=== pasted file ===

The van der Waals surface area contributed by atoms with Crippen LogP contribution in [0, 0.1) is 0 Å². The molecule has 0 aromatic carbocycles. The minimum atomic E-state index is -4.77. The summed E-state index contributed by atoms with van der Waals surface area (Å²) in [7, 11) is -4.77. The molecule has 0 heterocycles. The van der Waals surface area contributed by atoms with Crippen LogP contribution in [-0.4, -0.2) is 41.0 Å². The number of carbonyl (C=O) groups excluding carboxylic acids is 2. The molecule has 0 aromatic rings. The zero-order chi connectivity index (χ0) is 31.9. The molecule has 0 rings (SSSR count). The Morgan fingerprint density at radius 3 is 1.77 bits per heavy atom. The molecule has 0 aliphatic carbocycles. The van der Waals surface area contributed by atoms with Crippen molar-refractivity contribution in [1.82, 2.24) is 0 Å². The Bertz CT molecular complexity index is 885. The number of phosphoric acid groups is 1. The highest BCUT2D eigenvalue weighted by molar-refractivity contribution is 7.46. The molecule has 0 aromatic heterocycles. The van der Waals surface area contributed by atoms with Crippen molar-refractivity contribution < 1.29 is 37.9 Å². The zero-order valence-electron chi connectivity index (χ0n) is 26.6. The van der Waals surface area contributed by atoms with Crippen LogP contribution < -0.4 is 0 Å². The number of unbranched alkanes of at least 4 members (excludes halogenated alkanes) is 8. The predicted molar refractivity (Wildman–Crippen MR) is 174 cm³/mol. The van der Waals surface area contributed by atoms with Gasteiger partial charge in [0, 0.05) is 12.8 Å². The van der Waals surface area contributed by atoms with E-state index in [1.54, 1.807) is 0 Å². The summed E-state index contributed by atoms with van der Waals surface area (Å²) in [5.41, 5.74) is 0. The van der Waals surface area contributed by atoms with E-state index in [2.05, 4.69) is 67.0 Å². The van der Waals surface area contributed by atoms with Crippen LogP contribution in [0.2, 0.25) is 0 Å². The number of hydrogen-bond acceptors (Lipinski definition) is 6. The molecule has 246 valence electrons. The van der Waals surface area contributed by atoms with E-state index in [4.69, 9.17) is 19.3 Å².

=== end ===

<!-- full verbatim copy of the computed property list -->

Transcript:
The van der Waals surface area contributed by atoms with Crippen LogP contribution in [0, 0.1) is 0 Å². The molecule has 0 aromatic carbocycles. The minimum atomic E-state index is -4.77. The summed E-state index contributed by atoms with van der Waals surface area (Å²) in [7, 11) is -4.77. The molecule has 0 heterocycles. The van der Waals surface area contributed by atoms with Crippen LogP contribution in [-0.4, -0.2) is 41.0 Å². The number of carbonyl (C=O) groups excluding carboxylic acids is 2. The molecule has 0 aromatic rings. The zero-order chi connectivity index (χ0) is 31.9. The molecule has 0 rings (SSSR count). The Morgan fingerprint density at radius 3 is 1.77 bits per heavy atom. The molecule has 0 aliphatic carbocycles. The van der Waals surface area contributed by atoms with Crippen molar-refractivity contribution in [1.82, 2.24) is 0 Å². The Bertz CT molecular complexity index is 885. The number of phosphoric acid groups is 1. The highest BCUT2D eigenvalue weighted by molar-refractivity contribution is 7.46. The molecule has 0 aromatic heterocycles. The van der Waals surface area contributed by atoms with Crippen molar-refractivity contribution < 1.29 is 37.9 Å². The zero-order valence-electron chi connectivity index (χ0n) is 26.6. The van der Waals surface area contributed by atoms with Crippen LogP contribution < -0.4 is 0 Å². The number of unbranched alkanes of at least 4 members (excludes halogenated alkanes) is 8. The predicted molar refractivity (Wildman–Crippen MR) is 174 cm³/mol. The van der Waals surface area contributed by atoms with Gasteiger partial charge in [0, 0.05) is 12.8 Å². The van der Waals surface area contributed by atoms with E-state index in [1.54, 1.807) is 0 Å². The summed E-state index contributed by atoms with van der Waals surface area (Å²) in [5.41, 5.74) is 0. The van der Waals surface area contributed by atoms with E-state index in [2.05, 4.69) is 67.0 Å². The van der Waals surface area contributed by atoms with Crippen LogP contribution in [0.2, 0.25) is 0 Å². The number of hydrogen-bond acceptors (Lipinski definition) is 6. The molecule has 246 valence electrons. The van der Waals surface area contributed by atoms with E-state index in [4.69, 9.17) is 19.3 Å².